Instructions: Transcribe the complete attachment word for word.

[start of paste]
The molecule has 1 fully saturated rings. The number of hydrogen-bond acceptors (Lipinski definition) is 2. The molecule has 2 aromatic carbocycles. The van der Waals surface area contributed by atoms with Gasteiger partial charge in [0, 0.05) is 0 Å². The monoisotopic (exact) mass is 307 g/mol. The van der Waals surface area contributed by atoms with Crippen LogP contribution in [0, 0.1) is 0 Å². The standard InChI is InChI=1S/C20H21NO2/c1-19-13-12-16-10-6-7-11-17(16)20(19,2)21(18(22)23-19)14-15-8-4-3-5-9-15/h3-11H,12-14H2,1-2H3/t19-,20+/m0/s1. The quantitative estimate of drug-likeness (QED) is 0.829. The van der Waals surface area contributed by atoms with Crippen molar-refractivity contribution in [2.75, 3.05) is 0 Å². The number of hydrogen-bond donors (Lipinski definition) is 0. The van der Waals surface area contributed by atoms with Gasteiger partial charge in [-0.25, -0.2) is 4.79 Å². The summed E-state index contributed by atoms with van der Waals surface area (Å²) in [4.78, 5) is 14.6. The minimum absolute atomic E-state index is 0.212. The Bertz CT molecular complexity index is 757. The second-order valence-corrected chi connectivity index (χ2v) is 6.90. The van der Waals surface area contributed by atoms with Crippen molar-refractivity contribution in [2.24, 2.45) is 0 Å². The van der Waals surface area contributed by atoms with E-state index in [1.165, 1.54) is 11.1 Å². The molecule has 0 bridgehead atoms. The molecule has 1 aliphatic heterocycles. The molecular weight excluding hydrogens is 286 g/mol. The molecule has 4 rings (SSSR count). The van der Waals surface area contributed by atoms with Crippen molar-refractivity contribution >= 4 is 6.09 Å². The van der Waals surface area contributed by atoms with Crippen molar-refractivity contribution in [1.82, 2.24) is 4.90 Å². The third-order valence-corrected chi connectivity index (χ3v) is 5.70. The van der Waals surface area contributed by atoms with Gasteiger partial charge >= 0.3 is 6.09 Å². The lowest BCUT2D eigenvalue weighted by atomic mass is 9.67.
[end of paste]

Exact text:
The molecule has 1 fully saturated rings. The number of hydrogen-bond acceptors (Lipinski definition) is 2. The molecule has 2 aromatic carbocycles. The van der Waals surface area contributed by atoms with Gasteiger partial charge in [0, 0.05) is 0 Å². The monoisotopic (exact) mass is 307 g/mol. The van der Waals surface area contributed by atoms with Crippen LogP contribution in [0, 0.1) is 0 Å². The standard InChI is InChI=1S/C20H21NO2/c1-19-13-12-16-10-6-7-11-17(16)20(19,2)21(18(22)23-19)14-15-8-4-3-5-9-15/h3-11H,12-14H2,1-2H3/t19-,20+/m0/s1. The quantitative estimate of drug-likeness (QED) is 0.829. The van der Waals surface area contributed by atoms with Crippen molar-refractivity contribution in [2.75, 3.05) is 0 Å². The number of hydrogen-bond donors (Lipinski definition) is 0. The van der Waals surface area contributed by atoms with Gasteiger partial charge in [-0.25, -0.2) is 4.79 Å². The summed E-state index contributed by atoms with van der Waals surface area (Å²) in [4.78, 5) is 14.6. The minimum absolute atomic E-state index is 0.212. The Bertz CT molecular complexity index is 757. The second-order valence-corrected chi connectivity index (χ2v) is 6.90. The van der Waals surface area contributed by atoms with Crippen molar-refractivity contribution in [2.24, 2.45) is 0 Å². The van der Waals surface area contributed by atoms with E-state index in [1.165, 1.54) is 11.1 Å². The molecule has 0 bridgehead atoms. The molecule has 1 aliphatic heterocycles. The molecular weight excluding hydrogens is 286 g/mol. The molecule has 4 rings (SSSR count). The van der Waals surface area contributed by atoms with Crippen molar-refractivity contribution >= 4 is 6.09 Å². The van der Waals surface area contributed by atoms with Crippen molar-refractivity contribution in [1.82, 2.24) is 4.90 Å². The third-order valence-corrected chi connectivity index (χ3v) is 5.70. The van der Waals surface area contributed by atoms with Gasteiger partial charge >= 0.3 is 6.09 Å². The lowest BCUT2D eigenvalue weighted by atomic mass is 9.67.